BP Nears Permanent Fix For Leaking Oil Well With the weather cooperating once again, BP is moving forward with its plan to plug the damaged oil well in the Gulf of Mexico. The well could be permanently plugged with cement by the end of next week.
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BP Nears Permanent Fix For Leaking Oil Well

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BP Nears Permanent Fix For Leaking Oil Well

BP Nears Permanent Fix For Leaking Oil Well

BP Nears Permanent Fix For Leaking Oil Well

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With the weather cooperating once again, BP is moving forward with its plan to plug the damaged oil well in the Gulf of Mexico. The well could be permanently plugged with cement by the end of next week.

RENEE MONTAGNE, Host:

Barring bad weather, the well could be plugged for good by the end of next week. NPR's Richard Harris is here with some details. Good morning.

RICHARD HARRIS: Good morning, Renee.

MONTAGNE: So, the well has been capped for 12 days now and counting. It's not leaking. But that has always been described as a temporary solution. Let's talk now about making it permanent.

HARRIS: Since the oil is not moving in the well right now, and they're actually planning to do that starting next week.

MONTAGNE: But, Richard, if they're planning to plug it from the top now, what is the point of finishing the relief well that we've all been waiting on for the past three months?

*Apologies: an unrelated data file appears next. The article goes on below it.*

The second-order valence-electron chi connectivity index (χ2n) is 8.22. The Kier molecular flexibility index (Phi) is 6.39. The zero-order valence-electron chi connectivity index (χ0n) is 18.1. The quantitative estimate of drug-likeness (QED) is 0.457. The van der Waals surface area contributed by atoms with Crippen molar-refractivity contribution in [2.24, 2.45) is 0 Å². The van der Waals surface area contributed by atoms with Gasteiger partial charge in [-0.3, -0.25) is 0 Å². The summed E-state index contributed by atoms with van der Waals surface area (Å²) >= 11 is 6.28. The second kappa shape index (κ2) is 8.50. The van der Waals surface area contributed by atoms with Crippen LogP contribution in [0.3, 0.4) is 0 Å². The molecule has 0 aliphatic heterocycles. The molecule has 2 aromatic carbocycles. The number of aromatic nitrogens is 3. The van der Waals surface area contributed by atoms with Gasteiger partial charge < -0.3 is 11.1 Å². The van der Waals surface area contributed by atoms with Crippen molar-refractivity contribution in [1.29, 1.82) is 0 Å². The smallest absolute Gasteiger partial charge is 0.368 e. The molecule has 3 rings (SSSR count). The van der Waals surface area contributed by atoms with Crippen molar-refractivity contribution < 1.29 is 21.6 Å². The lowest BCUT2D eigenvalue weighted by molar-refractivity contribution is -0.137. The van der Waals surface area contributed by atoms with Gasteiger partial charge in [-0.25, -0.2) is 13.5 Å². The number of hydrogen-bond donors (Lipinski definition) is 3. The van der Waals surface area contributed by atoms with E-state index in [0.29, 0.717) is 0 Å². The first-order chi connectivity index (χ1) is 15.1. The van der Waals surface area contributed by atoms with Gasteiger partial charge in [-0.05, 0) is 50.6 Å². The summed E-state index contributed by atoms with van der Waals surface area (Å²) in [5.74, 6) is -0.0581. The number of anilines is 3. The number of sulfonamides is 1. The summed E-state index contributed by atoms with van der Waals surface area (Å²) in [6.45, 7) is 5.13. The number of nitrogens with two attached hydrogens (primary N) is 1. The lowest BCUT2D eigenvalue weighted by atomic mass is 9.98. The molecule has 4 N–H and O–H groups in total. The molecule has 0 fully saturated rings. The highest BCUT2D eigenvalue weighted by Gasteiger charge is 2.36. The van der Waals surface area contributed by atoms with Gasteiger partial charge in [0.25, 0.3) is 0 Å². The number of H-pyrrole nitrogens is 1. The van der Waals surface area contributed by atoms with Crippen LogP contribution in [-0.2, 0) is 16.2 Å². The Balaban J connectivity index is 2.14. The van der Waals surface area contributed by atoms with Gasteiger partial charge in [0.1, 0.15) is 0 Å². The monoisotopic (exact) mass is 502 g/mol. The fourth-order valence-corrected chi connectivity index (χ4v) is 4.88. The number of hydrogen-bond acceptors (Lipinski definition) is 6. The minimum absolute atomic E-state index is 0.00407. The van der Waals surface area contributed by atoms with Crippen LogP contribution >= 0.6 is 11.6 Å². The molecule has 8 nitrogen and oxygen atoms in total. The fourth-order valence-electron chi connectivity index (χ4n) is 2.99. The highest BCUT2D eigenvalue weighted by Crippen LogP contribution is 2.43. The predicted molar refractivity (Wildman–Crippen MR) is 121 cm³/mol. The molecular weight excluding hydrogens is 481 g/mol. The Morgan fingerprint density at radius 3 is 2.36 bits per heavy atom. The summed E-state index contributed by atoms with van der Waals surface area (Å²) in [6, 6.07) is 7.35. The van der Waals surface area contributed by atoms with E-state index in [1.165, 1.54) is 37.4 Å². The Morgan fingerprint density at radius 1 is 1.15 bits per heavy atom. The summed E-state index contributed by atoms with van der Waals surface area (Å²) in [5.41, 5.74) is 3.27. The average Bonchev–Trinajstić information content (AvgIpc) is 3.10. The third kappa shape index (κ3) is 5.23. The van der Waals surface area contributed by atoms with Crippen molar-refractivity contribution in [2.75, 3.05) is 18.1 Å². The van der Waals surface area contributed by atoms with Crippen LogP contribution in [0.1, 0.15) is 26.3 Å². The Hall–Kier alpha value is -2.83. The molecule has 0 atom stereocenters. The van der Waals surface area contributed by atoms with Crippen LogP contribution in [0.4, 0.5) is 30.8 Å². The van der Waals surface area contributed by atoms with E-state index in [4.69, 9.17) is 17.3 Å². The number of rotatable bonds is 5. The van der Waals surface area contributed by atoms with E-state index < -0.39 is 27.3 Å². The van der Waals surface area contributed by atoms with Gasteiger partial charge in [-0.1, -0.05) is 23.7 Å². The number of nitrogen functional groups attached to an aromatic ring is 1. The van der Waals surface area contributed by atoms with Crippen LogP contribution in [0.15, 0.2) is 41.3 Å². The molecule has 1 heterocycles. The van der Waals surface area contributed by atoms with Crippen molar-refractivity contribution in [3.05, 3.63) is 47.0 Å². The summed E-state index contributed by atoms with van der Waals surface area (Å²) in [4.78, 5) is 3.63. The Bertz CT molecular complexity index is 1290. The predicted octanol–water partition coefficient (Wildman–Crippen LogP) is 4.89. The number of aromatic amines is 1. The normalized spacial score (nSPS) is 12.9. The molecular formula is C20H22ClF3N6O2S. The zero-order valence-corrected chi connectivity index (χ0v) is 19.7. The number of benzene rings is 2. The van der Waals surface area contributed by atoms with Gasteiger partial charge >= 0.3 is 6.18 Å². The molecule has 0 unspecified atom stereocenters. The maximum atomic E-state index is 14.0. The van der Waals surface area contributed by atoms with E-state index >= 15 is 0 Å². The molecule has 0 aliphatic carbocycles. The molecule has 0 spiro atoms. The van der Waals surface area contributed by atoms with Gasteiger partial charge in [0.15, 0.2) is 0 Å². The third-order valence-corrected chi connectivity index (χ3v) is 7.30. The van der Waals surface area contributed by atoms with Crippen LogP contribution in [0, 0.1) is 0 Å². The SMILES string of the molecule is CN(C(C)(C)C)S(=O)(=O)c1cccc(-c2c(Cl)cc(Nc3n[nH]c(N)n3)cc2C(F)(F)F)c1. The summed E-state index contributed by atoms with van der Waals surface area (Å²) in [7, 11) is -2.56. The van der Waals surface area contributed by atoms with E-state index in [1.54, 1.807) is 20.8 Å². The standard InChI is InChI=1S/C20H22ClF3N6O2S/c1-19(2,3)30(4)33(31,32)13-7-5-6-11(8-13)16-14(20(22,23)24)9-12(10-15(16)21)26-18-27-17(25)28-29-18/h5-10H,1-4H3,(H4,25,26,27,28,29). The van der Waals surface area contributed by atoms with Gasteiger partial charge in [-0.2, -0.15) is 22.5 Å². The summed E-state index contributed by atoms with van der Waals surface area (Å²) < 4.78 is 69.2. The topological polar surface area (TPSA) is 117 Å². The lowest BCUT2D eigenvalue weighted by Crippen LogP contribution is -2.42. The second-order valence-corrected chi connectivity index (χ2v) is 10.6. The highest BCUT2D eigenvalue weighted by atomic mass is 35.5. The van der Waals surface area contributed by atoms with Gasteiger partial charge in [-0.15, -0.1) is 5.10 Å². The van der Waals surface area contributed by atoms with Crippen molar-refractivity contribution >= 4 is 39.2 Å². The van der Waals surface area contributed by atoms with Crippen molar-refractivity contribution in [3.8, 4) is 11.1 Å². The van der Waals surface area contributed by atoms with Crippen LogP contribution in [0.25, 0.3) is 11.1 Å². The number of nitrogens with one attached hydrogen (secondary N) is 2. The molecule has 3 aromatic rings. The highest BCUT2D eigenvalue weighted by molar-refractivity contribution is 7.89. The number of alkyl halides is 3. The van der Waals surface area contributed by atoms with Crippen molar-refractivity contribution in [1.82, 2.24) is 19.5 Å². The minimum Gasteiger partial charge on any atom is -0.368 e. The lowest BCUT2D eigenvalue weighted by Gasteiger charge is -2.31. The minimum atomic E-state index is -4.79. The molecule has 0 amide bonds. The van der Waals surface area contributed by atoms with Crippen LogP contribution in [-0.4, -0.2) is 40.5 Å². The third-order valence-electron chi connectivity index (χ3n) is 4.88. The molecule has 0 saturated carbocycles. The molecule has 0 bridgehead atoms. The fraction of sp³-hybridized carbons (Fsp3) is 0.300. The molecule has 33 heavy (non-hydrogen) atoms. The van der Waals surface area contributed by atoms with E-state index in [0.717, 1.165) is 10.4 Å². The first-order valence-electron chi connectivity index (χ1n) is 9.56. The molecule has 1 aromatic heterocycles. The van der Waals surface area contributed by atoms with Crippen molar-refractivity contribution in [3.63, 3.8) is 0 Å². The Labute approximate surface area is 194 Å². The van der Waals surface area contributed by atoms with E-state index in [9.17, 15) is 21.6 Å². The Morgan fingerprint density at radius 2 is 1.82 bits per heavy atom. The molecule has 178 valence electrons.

HARRIS: And if there's still oil flowing in the inner pipe or if there's still need for them to work further on the relief well, they can drill into the inner pipe with the relief well, fill that cement and that should be really the end of the story full stop.

MONTAGNE: Well that would, of course, be great news, but what about all the oil that's already poured out of the well into the Gulf?

HARRIS: And it's important to remember that in high concentrations, the stuff is toxic. It could be doing damage to marine life. But over the long run, bacteria will eventually eat it there in the water.

MONTAGNE: And given that the end is in sight, just curious, will we ever know how much oil actually spilled every day into the Gulf?

HARRIS: And in fact, scientists are doing that. They're reviewing those and refining their estimates based on the velocity of those flows and more details. And that could take a couple of months before we know. But one thing we're sure of it's a lot of oil.

MONTAGNE: Richard, thanks very much.

HARRIS: My pleasure.

MONTAGNE: NPR's Richard Harris.

(SOUNDBITE OF MUSIC)

MONTAGNE: This is MORNING EDITION from NPR News.

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